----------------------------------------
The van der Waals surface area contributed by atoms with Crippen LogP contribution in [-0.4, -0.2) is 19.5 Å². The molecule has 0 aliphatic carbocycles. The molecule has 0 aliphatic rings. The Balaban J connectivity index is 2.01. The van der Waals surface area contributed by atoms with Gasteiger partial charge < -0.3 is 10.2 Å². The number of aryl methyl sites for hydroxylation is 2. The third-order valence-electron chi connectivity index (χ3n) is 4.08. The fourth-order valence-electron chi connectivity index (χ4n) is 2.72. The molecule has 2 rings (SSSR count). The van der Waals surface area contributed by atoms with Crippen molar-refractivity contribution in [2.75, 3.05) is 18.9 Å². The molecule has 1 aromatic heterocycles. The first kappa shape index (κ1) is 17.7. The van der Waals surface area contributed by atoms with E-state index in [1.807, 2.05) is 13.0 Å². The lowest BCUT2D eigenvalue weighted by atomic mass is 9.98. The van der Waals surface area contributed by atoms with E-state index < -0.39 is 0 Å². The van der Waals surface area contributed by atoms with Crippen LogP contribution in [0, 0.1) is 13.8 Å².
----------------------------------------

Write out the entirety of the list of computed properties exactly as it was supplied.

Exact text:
The van der Waals surface area contributed by atoms with Crippen LogP contribution in [-0.4, -0.2) is 19.5 Å². The molecule has 0 aliphatic carbocycles. The molecule has 0 aliphatic rings. The Balaban J connectivity index is 2.01. The van der Waals surface area contributed by atoms with Gasteiger partial charge < -0.3 is 10.2 Å². The number of aryl methyl sites for hydroxylation is 2. The third-order valence-electron chi connectivity index (χ3n) is 4.08. The fourth-order valence-electron chi connectivity index (χ4n) is 2.72. The molecule has 2 rings (SSSR count). The van der Waals surface area contributed by atoms with Crippen molar-refractivity contribution in [2.75, 3.05) is 18.9 Å². The molecule has 1 aromatic heterocycles. The first kappa shape index (κ1) is 17.7. The van der Waals surface area contributed by atoms with E-state index in [1.807, 2.05) is 13.0 Å². The lowest BCUT2D eigenvalue weighted by atomic mass is 9.98. The van der Waals surface area contributed by atoms with E-state index < -0.39 is 0 Å². The van der Waals surface area contributed by atoms with Crippen LogP contribution in [0, 0.1) is 13.8 Å².